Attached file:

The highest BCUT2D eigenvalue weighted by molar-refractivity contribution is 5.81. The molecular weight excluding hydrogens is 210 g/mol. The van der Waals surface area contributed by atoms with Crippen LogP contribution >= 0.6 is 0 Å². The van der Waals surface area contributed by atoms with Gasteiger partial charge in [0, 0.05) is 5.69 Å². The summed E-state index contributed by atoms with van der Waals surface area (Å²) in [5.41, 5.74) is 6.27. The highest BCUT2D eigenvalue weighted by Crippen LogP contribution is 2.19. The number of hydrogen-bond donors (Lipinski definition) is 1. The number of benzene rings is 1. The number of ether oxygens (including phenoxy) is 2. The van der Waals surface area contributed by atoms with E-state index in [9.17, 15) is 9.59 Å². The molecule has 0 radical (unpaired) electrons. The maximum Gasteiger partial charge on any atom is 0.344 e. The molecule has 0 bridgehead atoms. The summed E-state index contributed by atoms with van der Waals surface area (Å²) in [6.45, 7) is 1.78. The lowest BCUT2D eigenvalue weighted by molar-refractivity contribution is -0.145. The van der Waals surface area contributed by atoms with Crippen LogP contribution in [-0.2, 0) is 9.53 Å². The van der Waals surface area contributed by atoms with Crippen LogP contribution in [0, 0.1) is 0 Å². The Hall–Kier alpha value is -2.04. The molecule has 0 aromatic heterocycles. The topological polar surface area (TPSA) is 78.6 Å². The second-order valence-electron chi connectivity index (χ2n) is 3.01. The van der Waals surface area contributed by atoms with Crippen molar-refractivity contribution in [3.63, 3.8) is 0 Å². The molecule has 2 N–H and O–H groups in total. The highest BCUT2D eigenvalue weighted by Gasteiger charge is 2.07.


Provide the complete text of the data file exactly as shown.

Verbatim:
The highest BCUT2D eigenvalue weighted by molar-refractivity contribution is 5.81. The molecular weight excluding hydrogens is 210 g/mol. The van der Waals surface area contributed by atoms with Crippen LogP contribution >= 0.6 is 0 Å². The van der Waals surface area contributed by atoms with Gasteiger partial charge in [0, 0.05) is 5.69 Å². The summed E-state index contributed by atoms with van der Waals surface area (Å²) in [5.41, 5.74) is 6.27. The highest BCUT2D eigenvalue weighted by Crippen LogP contribution is 2.19. The number of hydrogen-bond donors (Lipinski definition) is 1. The number of benzene rings is 1. The number of ether oxygens (including phenoxy) is 2. The van der Waals surface area contributed by atoms with E-state index in [9.17, 15) is 9.59 Å². The molecule has 0 radical (unpaired) electrons. The maximum Gasteiger partial charge on any atom is 0.344 e. The molecule has 0 bridgehead atoms. The summed E-state index contributed by atoms with van der Waals surface area (Å²) in [6.45, 7) is 1.78. The lowest BCUT2D eigenvalue weighted by molar-refractivity contribution is -0.145. The van der Waals surface area contributed by atoms with Crippen LogP contribution in [-0.2, 0) is 9.53 Å². The van der Waals surface area contributed by atoms with Crippen LogP contribution in [0, 0.1) is 0 Å². The Hall–Kier alpha value is -2.04. The molecule has 0 aromatic heterocycles. The topological polar surface area (TPSA) is 78.6 Å². The second-order valence-electron chi connectivity index (χ2n) is 3.01. The van der Waals surface area contributed by atoms with Crippen molar-refractivity contribution in [3.63, 3.8) is 0 Å². The molecule has 2 N–H and O–H groups in total. The highest BCUT2D eigenvalue weighted by Gasteiger charge is 2.07.